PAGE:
Robert Buckland Portrait Robert Buckland
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The hon. Gentleman knows that matters dealt with in court are matters for the independent judiciary, but I will look at the case, because it is vital that we make sure that those who are involved in organised crime and abuse—that is what that case sounds like to me—are properly dealt with, and that the wider issues are addressed. I share his concern.

Peter Kyle Portrait Peter Kyle
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Will the Lord Chancellor give way?

Robert Buckland Portrait Robert Buckland
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Not at the moment.

I am particularly pleased to thank my hon. Friend the Member for North Wiltshire (James Gray), who represented the family of Ellie Gould, the murder victim of whose case I think everyone in this House is fully aware. It is important to take on board the points he made about domestic homicide. I have spoken elsewhere about the importance of getting the balance right when it comes to the categories of murder. I committed to a review—I did that last week—and I will bring before the House further information on the content of that important review.

In the minutes left, I am pleased to commend to the House a radical new approach to the way in which we deal with young people—children—who are incarcerated in the secure estate. The days of locking them up and forgetting about them absolutely have to end; we all agree on that. That is why the measures to clarify the legal framework surrounding new secure schools will allow a complete change in the way in which we deal with, support, rehabilitate and educate children in our care. Schools with security will have education, wellbeing and purposeful activity at their very heart. As ever, I am grateful to my hon. Friend the Member for Aylesbury (Rob Butler) for his constructive suggestions and his work as a member of the Justice Committee.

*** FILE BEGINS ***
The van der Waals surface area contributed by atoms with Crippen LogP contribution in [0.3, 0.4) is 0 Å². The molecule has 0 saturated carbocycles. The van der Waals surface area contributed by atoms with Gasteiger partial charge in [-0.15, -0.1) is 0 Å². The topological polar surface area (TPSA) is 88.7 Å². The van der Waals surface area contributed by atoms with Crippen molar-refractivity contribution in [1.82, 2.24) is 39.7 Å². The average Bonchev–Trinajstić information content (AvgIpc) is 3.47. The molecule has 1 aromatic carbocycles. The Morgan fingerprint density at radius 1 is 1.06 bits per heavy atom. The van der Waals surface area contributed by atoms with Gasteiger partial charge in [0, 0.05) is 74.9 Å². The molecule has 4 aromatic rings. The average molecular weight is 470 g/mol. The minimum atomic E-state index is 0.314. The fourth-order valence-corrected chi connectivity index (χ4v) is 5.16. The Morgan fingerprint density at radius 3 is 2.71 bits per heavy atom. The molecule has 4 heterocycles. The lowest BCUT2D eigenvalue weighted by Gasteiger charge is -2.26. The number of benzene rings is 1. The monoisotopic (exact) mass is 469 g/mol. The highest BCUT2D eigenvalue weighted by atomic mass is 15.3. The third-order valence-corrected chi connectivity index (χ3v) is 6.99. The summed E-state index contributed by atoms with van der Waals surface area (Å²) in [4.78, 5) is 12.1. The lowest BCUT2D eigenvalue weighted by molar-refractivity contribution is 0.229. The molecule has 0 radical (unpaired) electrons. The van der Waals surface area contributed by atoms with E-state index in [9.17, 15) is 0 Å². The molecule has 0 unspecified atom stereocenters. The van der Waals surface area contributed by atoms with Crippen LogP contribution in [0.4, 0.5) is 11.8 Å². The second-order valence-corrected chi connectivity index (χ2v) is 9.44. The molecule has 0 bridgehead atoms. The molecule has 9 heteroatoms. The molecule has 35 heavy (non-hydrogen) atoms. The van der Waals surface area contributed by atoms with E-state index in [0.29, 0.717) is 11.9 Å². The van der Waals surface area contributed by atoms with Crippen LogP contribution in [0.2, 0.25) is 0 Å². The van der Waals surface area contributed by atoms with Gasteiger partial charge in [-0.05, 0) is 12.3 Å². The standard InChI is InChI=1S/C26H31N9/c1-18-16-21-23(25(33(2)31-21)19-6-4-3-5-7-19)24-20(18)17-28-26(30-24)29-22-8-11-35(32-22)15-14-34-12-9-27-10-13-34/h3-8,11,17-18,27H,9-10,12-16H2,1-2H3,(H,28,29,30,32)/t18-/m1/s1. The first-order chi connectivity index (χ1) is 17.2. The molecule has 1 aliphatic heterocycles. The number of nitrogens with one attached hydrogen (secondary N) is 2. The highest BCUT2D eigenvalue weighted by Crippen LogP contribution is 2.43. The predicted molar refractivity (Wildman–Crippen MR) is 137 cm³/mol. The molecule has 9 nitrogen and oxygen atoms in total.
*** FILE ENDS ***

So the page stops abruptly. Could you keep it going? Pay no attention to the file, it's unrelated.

Let me outline on the record the important provisions in the Bill relating to unauthorised encampments. Many right hon. and hon. Members have raised the issue. It is a real concern for many of our constituents.

Steve Baker Portrait Mr Steve Baker (Wycombe) (Con)
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The pages of the Bucks Free Press attest to the sheer scale of the costs to our green spaces and our communities of unauthorised encampments. Does my right hon. and learned Friend agree that on this issue and on protests, the Opposition are refusing to engage with legitimate limits on both freedoms?

Robert Buckland Portrait Robert Buckland
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My hon. Friend puts it very well. This is all about balancing the rights of Traveller communities to use authorised encampments and to enjoy the lifestyle that they have chosen, and the rights of householders not to have their local communities despoiled. That is what we are seeking to do. The Bill, in my strong submission, allows that balance to be maintained and enhanced.

The Bill is part of our wider approach to making the criminal justice system smarter, and to keeping our streets safe from the worst criminals, while giving offenders opportunities to turn their life around. We can rebalance the justice system. We can restore faith in it, which has sadly been in decline for too long. The Bill is a welcome step forward, and I commend it to the House.

Eleanor Laing Portrait Madam Deputy Speaker (Dame Eleanor Laing)
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Order. We require social distancing in the Chamber at all times, please.

Question put, That the amendment be made.

--- Later in debate ---
19:00

Division 238

Ayes: 225


Labour: 197
Liberal Democrat: 11
Democratic Unionist Party: 8
Independent: 4
Plaid Cymru: 3
Social Democratic & Labour Party: 2
Alliance: 1
Green Party: 1

Noes: 359


Conservative: 359

The list of Members currently certified as eligible for a proxy vote, and of the Members nominated as their proxy, is published at the end of today’s debates.
--- Later in debate ---
19:10

Division 239

Ayes: 359


Conservative: 359

Noes: 263


Labour: 196
Scottish National Party: 47
Liberal Democrat: 11
Independent: 4
Plaid Cymru: 3
Social Democratic & Labour Party: 2
Alliance: 1
Green Party: 1